The Inspirational Jellyfish
In 2015, we led a digital experiment to see whether we could create a writing experience online, that mirrored the experience of children who visited the Ministry.
In partnership with the UCL Institute of Education and The Workshop, and with the help of 150 secondary students, we prototyped an e-mentoring platform in schools.
The whole project was developed in collaboration with year 7 students, who helped design the online experience. One early concept that we took from sketch to reality was the Inspirational Jellyfish, a character who you could poke if you got stuck. It would never answer your question but always say something inspiring.
Children helped test three stages of prototype, the first using paper and pencil to replicate what the technology would do, the second using pre-existing digital tools, and the final stage piloting our ‘magic paper’, the Story Engine. On the website, students could generate ideas for character, setting and plot, and receive individual support from a writing mentor as well as all kinds of help and support like the jellyfish, and our bank of hints and advice.
They were awarded a host of badges for achievements in different areas of writing. When they had finished a story, they could submit it to an editor for final comments and online publishing.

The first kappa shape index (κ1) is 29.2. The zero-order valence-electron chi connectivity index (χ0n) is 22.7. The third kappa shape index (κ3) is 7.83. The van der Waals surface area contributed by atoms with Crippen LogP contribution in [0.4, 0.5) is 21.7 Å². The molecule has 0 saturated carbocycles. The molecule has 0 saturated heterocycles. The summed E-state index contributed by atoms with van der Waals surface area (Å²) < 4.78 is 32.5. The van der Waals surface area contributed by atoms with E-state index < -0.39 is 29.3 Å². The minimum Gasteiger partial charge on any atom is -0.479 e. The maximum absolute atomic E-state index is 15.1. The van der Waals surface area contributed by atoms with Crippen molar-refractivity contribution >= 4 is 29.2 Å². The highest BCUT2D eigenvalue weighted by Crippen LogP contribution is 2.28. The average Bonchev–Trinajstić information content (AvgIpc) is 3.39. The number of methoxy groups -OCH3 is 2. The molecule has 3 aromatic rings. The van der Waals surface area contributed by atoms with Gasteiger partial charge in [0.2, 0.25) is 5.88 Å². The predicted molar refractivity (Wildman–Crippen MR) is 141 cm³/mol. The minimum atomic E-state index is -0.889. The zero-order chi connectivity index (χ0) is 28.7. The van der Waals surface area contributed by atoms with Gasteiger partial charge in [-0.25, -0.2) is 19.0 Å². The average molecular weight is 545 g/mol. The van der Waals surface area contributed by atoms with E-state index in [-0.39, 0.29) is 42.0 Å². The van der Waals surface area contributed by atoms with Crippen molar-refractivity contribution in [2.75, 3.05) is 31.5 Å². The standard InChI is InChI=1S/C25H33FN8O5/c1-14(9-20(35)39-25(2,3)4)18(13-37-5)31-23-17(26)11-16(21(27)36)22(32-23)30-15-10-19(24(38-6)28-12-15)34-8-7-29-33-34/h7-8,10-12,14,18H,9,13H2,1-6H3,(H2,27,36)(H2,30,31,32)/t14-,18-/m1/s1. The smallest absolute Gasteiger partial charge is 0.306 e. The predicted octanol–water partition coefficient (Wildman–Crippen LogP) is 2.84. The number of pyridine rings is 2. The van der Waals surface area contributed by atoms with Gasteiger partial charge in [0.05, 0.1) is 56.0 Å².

Students from schools across London, and in Rotherham and Brighton took part in the pilot, which was evaluated by Professor Andrew Burn and Dr Steve Connolly from UCL Institute of Education. The team tested the potential of allowing students, as with our real world workshops, to take the lead in setting their own pace and outcomes. It also offered remote, individual contact with trained mentors.
Overall, the research showed that the writers really enjoyed the freedom of the online writing space. The research also showed that the mentoring process was a valuable enrichment of the writing process. Mentors offered advice ranging from pep talks to spelling and punctuation hints, to help writing and editing progress. In some cases, Story Engine appears to have supported learning progression over time by contrast with earlier pieces of writing in students’ English work.
For more insights from the project team please visit the Digital R&D Fund website, where you can also download the final research report.